Infiltration of CD4+ lymphocytes into the brain contributes to neurodegeneration in a mouse model of Parkinson disease. J Clin Invest

INSERM, UMR S679, Experimental Neurology and Therapeutics, Hopital de la Salpetriere, Paris, France.
Journal of Clinical Investigation (Impact Factor: 13.22). 01/2009; 119(1):182-92. DOI: 10.1172/JCI36470
Source: PubMed


Parkinson disease (PD) is a neurodegenerative disorder characterized by a loss of dopamine-containing neurons. Mounting evidence suggests that dopaminergic cell death is influenced by the innate immune system. However, the pathogenic role of the adaptive immune system in PD remains enigmatic. Here we showed that CD8+ and CD4+ T cells but not B cells had invaded the brain in both postmortem human PD specimens and in the 1-methyl-4-phenyl-1,2,3,6-tetrahydropyridine (MPTP) mouse model of PD during the course of neuronal degeneration. We further demonstrated that MPTP-induced dopaminergic cell death was markedly attenuated in the absence of mature T lymphocytes in 2 different immunodeficient mouse strains (Rag1-/- and Tcrb-/- mice). Importantly, similar attenuation of MPTP-induced dopaminergic cell death was seen in mice lacking CD4 as well as in Rag1-/- mice reconstituted with FasL-deficient splenocytes. However, mice lacking CD8 and Rag1-/- mice reconstituted with IFN-gamma-deficient splenocytes were not protected. These data indicate that T cell-mediated dopaminergic toxicity is almost exclusively arbitrated by CD4+ T cells and requires the expression of FasL but not IFNgamma. Further, our data may provide a rationale for targeting the adaptive arm of the immune system as a therapeutic strategy in PD.

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    • "Both NM and α-syn are found extracellularly in the postmortem brain of PD patients (Double, 2012), a disorder that features high levels of activated microglia in the SN (Foix and Nicolesco, 1925) and high levels of intracellular oxidative stress (Fahn and Sulzer, 2004). Parkinson's disease patient brain features increased IFN-γ (Mogi et al., 2007) and chemokines (Harris et al., 2012), as well as a compromised blood brain barrier (Farkas et al., 2000; German et al., 2012) that may explain why CTLs are substantially higher in PD patients than age-matched controls (Hisanaga et al., 2001; Brochard et al., 2009). CD4+ T helper cells have also been shown to infiltrate the brain in human PD postmortem samples and exert a cytotoxic effect in mouse brain following nigrostriatal injury (Brochard et al., 2009); thus, T cells and antigen presentation, as well as activated microglia could play a role in PD pathogenesis. "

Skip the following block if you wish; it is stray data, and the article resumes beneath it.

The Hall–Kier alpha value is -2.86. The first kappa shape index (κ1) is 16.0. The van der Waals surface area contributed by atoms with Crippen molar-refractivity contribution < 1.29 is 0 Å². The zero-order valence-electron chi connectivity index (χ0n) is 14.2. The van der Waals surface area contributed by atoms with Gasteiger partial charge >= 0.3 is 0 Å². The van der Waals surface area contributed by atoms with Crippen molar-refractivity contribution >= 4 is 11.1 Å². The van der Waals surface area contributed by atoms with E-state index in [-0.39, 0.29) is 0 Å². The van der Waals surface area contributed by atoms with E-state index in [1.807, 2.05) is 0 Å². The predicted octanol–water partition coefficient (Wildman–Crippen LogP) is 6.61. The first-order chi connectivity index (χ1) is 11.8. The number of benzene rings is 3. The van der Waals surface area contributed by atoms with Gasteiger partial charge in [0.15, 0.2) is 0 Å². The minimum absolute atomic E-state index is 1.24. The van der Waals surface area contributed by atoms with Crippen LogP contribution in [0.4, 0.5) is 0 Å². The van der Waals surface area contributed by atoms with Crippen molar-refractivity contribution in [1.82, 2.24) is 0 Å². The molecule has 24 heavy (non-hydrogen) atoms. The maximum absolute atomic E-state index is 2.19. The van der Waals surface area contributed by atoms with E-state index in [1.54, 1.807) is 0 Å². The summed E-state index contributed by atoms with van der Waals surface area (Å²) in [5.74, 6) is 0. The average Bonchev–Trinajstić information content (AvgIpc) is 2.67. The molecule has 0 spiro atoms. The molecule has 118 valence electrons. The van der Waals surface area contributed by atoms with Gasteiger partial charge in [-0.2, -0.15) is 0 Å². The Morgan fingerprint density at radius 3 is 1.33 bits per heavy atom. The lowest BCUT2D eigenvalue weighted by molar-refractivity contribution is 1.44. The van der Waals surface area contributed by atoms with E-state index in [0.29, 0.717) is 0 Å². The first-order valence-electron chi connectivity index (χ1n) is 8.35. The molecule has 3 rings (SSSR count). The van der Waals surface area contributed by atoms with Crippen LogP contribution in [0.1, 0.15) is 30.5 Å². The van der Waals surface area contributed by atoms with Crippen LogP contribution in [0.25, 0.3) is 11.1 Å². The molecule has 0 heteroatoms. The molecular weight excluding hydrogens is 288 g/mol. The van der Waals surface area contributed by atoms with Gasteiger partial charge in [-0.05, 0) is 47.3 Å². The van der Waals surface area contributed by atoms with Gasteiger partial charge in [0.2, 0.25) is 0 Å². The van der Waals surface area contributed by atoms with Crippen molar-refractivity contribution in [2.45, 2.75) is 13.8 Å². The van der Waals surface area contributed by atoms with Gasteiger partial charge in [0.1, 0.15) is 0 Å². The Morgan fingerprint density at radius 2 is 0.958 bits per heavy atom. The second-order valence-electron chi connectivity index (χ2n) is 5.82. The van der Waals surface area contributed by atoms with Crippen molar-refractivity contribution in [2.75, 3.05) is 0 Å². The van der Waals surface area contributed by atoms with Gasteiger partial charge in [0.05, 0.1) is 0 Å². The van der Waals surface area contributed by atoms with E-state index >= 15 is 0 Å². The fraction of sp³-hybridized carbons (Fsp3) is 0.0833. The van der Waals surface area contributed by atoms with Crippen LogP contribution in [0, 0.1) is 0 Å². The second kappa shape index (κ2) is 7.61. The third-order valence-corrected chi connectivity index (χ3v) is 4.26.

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    ABSTRACT: Neuronal expression of major histocompatibility complex I (MHC-I) has been implicated in developmental synaptic plasticity and axonal regeneration in the central nervous system (CNS), but recent findings demonstrate that constitutive neuronal MHC-I can also be involved in neurodegenerative diseases by playing a neuroinflammtory role. Recent reports demonstrate its expression in vitro and in human postmortem samples and support a role in neurodegeneration involving proinflammatory cytokines, activated microglia and increased cytosolic oxidative stress. Major histocompatibility complex I may be important for both normal development and pathogenesis of some CNS diseases including Parkinson's.
    Frontiers in Neuroanatomy 10/2014; 8:114. DOI:10.3389/fnana.2014.00114 · 3.54 Impact Factor